Helping You Become a More Successful Gardener
Leeks have a delicate, sweet oniony flavor that cannot be matched, and though they take a bit more work to cultivate, they are well worth growing. Unlike onions, their leaf bases are eaten as well as the bulbs. They are technically short-lived perennials but are grown as annuals. The species of wild leek from which they are derived, Allium ampeloprasum, originates from southern Europe, North Africa and regions in the Middle East where they grow in sandy coastal spots as well as open pine forests. Contemporary leeks are most commonly grown and eaten in the western world and are essential to many European cuisines.
Leeks are upright and have broad, flattened blue-green to gray-green leaves that arch and are pointed at the tips. The leaves overlap to create the long stem base that’s eaten. The base of the leek is white and slightly bulbous—kind of like an elongated onion. Leeks produce surprisingly pretty flowers in the spring of their second year. The perfectly round flower clusters rise from tall, leafless stems. A single plant will typically produce one flower head comprised of lots of white, starry flowers. Occasionally the heads will have small bulbs (bulbils) instead of flowers. These can be planted in the ground to produce leeks the following year.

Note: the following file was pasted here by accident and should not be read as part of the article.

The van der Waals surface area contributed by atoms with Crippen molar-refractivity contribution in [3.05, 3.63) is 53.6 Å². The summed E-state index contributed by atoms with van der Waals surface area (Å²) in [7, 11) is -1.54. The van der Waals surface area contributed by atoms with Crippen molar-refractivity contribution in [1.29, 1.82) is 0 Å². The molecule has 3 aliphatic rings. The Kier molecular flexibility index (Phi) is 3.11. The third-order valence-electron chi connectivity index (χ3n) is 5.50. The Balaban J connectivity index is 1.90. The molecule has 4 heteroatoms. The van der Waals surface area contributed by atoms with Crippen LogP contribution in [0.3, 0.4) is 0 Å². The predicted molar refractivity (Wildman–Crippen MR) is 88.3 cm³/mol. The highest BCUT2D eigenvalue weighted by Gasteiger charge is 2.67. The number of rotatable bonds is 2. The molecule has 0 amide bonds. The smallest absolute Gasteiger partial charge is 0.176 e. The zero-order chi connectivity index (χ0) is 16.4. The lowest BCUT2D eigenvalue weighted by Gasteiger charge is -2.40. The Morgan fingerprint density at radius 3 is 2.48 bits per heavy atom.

If grown in full sun and organic-rich, well-drained soil, leeks will thrive. Sandy loam is ideal. They perform best if given light supplemental nitrogen and grown in areas with cool, pleasant summers. Regular water is needed if conditions become too dry. There are several problematic pests and pathogens that damage leeks. Onion flies and leek moths can infest the bulbs and stems and white rot can be a problem—especially in poorly drained soils.
Leeks are planted in spring as either bulbils or seedlings and are typically grown in mounds. Seedlings should be planted at a depth that’s two or three times their width. As the plants grow, keep the soil mounded around their stems up to the lowest leaf joint. This process is called blanching and will produce a longer, more tender white stem for cooking and eating. Leeks can be harvested when they are a half an inch to two inches thick (one to six centimeters) or after 120 to 210 days of growth. It is preferable to harvest them before the soil freezes. Any small, uprooted leeks that are not ready can be replanted.
7 - 1
6 - 9
A3, H1, H2, 1a, 1b, 2a, 2b, 3a, 3b, 4, 5, 6, 7, 8, 9, 10, 11, 12, 13, 14, 15, 16, 17, 18, 19, 20, 21, 22, 23, 24
Full Sun, Partial Sun
1'-3' / 0.3m - 0.9m
1'-2' / 0.3m - 0.6m
Spring, Late Spring
Europe, Northern Africa, Western Asia
Spring, Summer, Fall, Winter
Green, Blue Green, Gray Green
Edible, Herb / Vegetable
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